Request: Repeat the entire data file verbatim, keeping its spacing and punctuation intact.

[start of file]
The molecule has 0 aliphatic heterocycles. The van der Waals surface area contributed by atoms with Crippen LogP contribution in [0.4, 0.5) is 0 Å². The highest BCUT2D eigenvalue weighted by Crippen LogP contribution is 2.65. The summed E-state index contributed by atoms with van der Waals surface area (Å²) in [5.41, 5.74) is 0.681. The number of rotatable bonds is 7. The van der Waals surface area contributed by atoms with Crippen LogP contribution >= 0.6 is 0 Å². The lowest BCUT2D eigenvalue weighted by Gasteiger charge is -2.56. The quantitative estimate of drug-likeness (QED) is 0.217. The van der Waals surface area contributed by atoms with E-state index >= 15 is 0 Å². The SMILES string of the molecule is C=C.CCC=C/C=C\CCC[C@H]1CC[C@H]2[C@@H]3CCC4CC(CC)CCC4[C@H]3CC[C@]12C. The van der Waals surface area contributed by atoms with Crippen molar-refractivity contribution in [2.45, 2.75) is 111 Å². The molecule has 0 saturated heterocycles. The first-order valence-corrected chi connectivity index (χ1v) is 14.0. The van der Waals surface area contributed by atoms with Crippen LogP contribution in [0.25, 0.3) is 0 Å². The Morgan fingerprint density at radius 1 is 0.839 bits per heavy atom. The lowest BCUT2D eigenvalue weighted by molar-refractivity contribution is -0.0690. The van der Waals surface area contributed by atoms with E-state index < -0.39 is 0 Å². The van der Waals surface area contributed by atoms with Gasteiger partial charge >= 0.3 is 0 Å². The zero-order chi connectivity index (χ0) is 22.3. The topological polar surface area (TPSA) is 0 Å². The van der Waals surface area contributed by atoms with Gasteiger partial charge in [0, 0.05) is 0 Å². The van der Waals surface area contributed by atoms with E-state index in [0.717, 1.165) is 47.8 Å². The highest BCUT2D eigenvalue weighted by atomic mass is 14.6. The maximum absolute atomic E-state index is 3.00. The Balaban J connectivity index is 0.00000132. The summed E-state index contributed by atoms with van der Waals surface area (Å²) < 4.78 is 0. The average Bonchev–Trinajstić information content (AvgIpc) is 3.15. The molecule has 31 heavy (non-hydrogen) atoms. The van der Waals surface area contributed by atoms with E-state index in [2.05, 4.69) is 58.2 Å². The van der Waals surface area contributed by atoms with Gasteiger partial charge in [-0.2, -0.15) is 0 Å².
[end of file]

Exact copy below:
The molecule has 0 aliphatic heterocycles. The van der Waals surface area contributed by atoms with Crippen LogP contribution in [0.4, 0.5) is 0 Å². The highest BCUT2D eigenvalue weighted by Crippen LogP contribution is 2.65. The summed E-state index contributed by atoms with van der Waals surface area (Å²) in [5.41, 5.74) is 0.681. The number of rotatable bonds is 7. The van der Waals surface area contributed by atoms with Crippen LogP contribution >= 0.6 is 0 Å². The lowest BCUT2D eigenvalue weighted by Gasteiger charge is -2.56. The quantitative estimate of drug-likeness (QED) is 0.217. The van der Waals surface area contributed by atoms with E-state index >= 15 is 0 Å². The SMILES string of the molecule is C=C.CCC=C/C=C\CCC[C@H]1CC[C@H]2[C@@H]3CCC4CC(CC)CCC4[C@H]3CC[C@]12C. The van der Waals surface area contributed by atoms with Crippen molar-refractivity contribution in [2.45, 2.75) is 111 Å². The molecule has 0 saturated heterocycles. The first-order valence-corrected chi connectivity index (χ1v) is 14.0. The van der Waals surface area contributed by atoms with Crippen LogP contribution in [0.25, 0.3) is 0 Å². The Morgan fingerprint density at radius 1 is 0.839 bits per heavy atom. The lowest BCUT2D eigenvalue weighted by molar-refractivity contribution is -0.0690. The van der Waals surface area contributed by atoms with E-state index < -0.39 is 0 Å². The van der Waals surface area contributed by atoms with Gasteiger partial charge >= 0.3 is 0 Å². The zero-order chi connectivity index (χ0) is 22.3. The topological polar surface area (TPSA) is 0 Å². The van der Waals surface area contributed by atoms with Gasteiger partial charge in [0, 0.05) is 0 Å². The van der Waals surface area contributed by atoms with E-state index in [0.717, 1.165) is 47.8 Å². The highest BCUT2D eigenvalue weighted by atomic mass is 14.6. The maximum absolute atomic E-state index is 3.00. The Balaban J connectivity index is 0.00000132. The summed E-state index contributed by atoms with van der Waals surface area (Å²) < 4.78 is 0. The average Bonchev–Trinajstić information content (AvgIpc) is 3.15. The molecule has 31 heavy (non-hydrogen) atoms. The van der Waals surface area contributed by atoms with E-state index in [2.05, 4.69) is 58.2 Å². The van der Waals surface area contributed by atoms with Gasteiger partial charge in [-0.2, -0.15) is 0 Å².